By Mrs. Bhargavi Baruah – ISBR Law College, Bangalore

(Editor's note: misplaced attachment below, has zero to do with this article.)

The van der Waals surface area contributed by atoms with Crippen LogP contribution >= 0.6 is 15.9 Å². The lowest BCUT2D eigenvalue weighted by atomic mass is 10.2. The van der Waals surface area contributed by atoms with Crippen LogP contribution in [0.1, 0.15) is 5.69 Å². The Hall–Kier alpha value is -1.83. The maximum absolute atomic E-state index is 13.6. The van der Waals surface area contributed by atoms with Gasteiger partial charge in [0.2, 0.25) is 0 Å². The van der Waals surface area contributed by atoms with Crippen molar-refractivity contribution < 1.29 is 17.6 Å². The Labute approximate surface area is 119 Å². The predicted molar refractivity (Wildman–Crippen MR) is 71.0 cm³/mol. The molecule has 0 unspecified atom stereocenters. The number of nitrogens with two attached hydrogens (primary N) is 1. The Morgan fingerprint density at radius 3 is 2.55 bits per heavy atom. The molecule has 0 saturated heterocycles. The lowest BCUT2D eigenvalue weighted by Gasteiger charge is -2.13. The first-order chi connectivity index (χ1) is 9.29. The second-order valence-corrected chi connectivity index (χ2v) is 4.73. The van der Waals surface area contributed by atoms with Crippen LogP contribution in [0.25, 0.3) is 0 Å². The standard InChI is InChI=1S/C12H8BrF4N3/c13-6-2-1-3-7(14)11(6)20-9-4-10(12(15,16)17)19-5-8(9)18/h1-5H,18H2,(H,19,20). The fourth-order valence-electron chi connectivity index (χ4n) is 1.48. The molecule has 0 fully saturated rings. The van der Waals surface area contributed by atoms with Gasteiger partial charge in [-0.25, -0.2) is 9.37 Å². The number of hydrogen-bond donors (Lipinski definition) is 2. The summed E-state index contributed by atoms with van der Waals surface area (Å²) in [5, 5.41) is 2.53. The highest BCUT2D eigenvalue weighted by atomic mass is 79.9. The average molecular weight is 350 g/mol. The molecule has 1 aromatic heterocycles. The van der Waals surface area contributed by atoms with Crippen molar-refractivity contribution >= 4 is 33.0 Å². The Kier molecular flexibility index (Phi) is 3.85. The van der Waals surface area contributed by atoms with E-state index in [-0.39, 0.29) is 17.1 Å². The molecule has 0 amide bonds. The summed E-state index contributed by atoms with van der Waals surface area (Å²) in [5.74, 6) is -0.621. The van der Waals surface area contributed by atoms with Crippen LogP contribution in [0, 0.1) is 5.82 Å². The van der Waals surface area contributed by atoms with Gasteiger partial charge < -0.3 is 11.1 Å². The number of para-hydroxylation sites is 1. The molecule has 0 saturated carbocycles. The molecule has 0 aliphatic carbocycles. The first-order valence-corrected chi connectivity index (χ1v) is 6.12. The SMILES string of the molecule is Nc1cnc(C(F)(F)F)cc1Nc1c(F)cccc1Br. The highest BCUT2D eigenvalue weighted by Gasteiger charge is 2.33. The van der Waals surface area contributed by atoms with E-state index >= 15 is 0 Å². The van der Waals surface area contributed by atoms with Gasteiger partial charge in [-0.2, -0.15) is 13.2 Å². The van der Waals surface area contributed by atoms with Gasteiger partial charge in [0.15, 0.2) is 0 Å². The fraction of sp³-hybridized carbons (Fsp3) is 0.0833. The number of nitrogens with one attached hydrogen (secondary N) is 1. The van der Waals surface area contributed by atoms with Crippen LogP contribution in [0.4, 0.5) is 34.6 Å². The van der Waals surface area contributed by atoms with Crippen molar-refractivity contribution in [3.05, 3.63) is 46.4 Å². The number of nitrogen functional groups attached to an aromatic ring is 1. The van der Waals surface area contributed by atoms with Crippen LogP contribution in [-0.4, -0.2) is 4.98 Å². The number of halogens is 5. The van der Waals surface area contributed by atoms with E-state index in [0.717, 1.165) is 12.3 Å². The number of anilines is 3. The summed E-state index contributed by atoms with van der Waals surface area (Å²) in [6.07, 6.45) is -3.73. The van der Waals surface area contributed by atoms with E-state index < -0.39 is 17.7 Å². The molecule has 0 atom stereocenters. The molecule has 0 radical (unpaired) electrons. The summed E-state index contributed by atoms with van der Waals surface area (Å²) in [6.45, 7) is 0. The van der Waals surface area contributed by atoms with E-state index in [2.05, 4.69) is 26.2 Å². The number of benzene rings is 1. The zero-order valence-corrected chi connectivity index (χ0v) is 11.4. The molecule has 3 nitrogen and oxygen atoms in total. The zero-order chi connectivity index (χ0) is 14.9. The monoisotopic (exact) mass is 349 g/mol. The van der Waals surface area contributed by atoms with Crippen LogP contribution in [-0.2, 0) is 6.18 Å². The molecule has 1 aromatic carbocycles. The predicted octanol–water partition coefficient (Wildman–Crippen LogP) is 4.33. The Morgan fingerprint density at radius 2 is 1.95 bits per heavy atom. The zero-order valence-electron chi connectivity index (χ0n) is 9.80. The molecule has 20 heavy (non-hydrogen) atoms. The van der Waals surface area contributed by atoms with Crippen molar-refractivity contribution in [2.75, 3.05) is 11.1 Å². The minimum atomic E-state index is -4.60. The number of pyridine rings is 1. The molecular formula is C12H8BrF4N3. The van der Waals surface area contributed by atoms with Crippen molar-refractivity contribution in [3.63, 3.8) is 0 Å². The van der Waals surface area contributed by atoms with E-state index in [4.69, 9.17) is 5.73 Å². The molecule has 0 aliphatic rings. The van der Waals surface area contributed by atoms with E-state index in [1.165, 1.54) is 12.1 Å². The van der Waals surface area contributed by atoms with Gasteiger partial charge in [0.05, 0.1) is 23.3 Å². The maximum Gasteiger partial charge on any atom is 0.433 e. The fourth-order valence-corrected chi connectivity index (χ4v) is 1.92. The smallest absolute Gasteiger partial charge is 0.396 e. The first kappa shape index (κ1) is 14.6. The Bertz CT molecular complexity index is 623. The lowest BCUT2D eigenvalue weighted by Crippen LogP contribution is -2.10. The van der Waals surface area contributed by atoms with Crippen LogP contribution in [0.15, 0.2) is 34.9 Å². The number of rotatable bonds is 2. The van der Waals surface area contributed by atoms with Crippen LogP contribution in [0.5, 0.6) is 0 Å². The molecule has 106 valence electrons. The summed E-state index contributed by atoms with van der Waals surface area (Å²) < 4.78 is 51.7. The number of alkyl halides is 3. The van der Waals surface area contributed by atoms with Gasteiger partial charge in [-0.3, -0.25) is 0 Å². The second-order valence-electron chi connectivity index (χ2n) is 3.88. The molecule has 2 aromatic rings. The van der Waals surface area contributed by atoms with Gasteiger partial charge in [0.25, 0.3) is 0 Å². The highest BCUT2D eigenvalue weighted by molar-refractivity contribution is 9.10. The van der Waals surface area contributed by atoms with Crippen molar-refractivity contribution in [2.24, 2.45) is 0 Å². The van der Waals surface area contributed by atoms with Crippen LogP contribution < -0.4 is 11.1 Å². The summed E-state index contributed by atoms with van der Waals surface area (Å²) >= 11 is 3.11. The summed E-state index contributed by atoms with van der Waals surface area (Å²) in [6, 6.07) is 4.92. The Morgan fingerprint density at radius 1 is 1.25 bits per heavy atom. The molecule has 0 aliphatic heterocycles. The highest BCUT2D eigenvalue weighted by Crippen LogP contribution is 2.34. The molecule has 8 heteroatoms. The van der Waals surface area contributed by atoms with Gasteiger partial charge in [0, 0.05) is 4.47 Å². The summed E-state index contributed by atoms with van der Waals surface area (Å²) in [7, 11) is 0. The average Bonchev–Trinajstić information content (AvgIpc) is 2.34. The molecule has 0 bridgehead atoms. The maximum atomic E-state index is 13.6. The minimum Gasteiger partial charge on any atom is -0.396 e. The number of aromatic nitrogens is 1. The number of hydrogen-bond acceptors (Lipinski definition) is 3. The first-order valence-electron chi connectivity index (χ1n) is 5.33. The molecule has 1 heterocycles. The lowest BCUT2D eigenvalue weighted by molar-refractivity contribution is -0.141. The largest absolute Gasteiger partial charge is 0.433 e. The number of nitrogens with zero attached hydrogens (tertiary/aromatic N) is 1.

Transgender community was an important part of the Indian society from time immemorial. The roots of Transgender in India dates back to thirteen and fourteen centuries. They have got a strong historical presence in our country in the Hindu mythology and other religious texts. In the epic Ramayana also the reference to the transgender can be found. It is said when Lord Rama was leaving for the forest upon being banished from the kingdom for 14 years, turns around to his followers and asks all the ‘men and women’ to return to the city. Among his followers, the hijras alone do not feel bound by this direction and decide to stay with him. Impressed with their devotion, Rama sanctions them the power to confer blessings on people on auspicious occasions like childbirth and marriage. Reference of this community can also be found in Vedic and Puranic literature. During the ancient and Mughals period they enjoyed influential position and been considered as one of the important figure in the society. But it was after the Britisher’s entered India their position changed drastically. They passed the Criminal Tribes Act 1871, classifying entire transgender community as criminals. After Independence, the law was repealed in 1949, but mistrust of the transgender community continued. Even till today they remain socially excluded disowned by their families in their childhood living on fringes of society in ghettoized communities and harassed by public.